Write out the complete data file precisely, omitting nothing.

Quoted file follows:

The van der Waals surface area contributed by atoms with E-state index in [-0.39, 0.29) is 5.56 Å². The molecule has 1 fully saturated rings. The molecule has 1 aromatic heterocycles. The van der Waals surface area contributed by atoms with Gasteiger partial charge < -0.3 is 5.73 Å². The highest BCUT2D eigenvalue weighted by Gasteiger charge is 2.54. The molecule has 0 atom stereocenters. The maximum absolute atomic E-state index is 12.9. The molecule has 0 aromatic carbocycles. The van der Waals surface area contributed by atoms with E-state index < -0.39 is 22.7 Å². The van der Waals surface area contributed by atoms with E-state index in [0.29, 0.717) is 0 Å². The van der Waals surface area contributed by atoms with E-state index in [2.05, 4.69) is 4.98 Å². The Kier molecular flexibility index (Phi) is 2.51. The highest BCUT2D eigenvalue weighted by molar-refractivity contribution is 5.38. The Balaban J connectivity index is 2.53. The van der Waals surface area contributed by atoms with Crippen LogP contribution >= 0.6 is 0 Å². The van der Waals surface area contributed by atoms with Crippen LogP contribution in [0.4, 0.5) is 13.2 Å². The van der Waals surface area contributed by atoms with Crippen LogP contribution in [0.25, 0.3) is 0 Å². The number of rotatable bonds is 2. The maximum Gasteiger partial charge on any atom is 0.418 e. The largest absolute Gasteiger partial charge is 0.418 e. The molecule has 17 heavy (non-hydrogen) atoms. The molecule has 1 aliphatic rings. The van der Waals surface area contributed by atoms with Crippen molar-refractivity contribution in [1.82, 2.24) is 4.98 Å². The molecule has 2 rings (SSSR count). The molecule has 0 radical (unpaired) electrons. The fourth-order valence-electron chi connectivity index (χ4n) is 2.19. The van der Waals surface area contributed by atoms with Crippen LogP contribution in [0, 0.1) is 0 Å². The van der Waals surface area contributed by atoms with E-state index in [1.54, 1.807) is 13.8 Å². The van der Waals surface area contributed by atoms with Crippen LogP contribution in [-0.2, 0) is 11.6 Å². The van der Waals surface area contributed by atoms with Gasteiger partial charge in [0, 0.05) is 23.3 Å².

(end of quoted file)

The van der Waals surface area contributed by atoms with E-state index in [-0.39, 0.29) is 5.56 Å². The molecule has 1 fully saturated rings. The molecule has 1 aromatic heterocycles. The van der Waals surface area contributed by atoms with Gasteiger partial charge < -0.3 is 5.73 Å². The highest BCUT2D eigenvalue weighted by Gasteiger charge is 2.54. The molecule has 0 atom stereocenters. The maximum absolute atomic E-state index is 12.9. The molecule has 0 aromatic carbocycles. The van der Waals surface area contributed by atoms with E-state index < -0.39 is 22.7 Å². The van der Waals surface area contributed by atoms with E-state index in [0.29, 0.717) is 0 Å². The van der Waals surface area contributed by atoms with E-state index in [2.05, 4.69) is 4.98 Å². The Kier molecular flexibility index (Phi) is 2.51. The highest BCUT2D eigenvalue weighted by molar-refractivity contribution is 5.38. The Balaban J connectivity index is 2.53. The van der Waals surface area contributed by atoms with Crippen LogP contribution >= 0.6 is 0 Å². The van der Waals surface area contributed by atoms with Crippen LogP contribution in [0.4, 0.5) is 13.2 Å². The van der Waals surface area contributed by atoms with Crippen LogP contribution in [0.25, 0.3) is 0 Å². The number of rotatable bonds is 2. The maximum Gasteiger partial charge on any atom is 0.418 e. The largest absolute Gasteiger partial charge is 0.418 e. The molecule has 17 heavy (non-hydrogen) atoms. The molecule has 1 aliphatic rings. The van der Waals surface area contributed by atoms with Crippen molar-refractivity contribution in [1.82, 2.24) is 4.98 Å². The molecule has 2 rings (SSSR count). The molecule has 0 radical (unpaired) electrons. The fourth-order valence-electron chi connectivity index (χ4n) is 2.19. The van der Waals surface area contributed by atoms with Crippen LogP contribution in [0, 0.1) is 0 Å². The van der Waals surface area contributed by atoms with E-state index in [1.54, 1.807) is 13.8 Å². The van der Waals surface area contributed by atoms with Crippen LogP contribution in [-0.2, 0) is 11.6 Å². The van der Waals surface area contributed by atoms with Gasteiger partial charge in [0, 0.05) is 23.3 Å².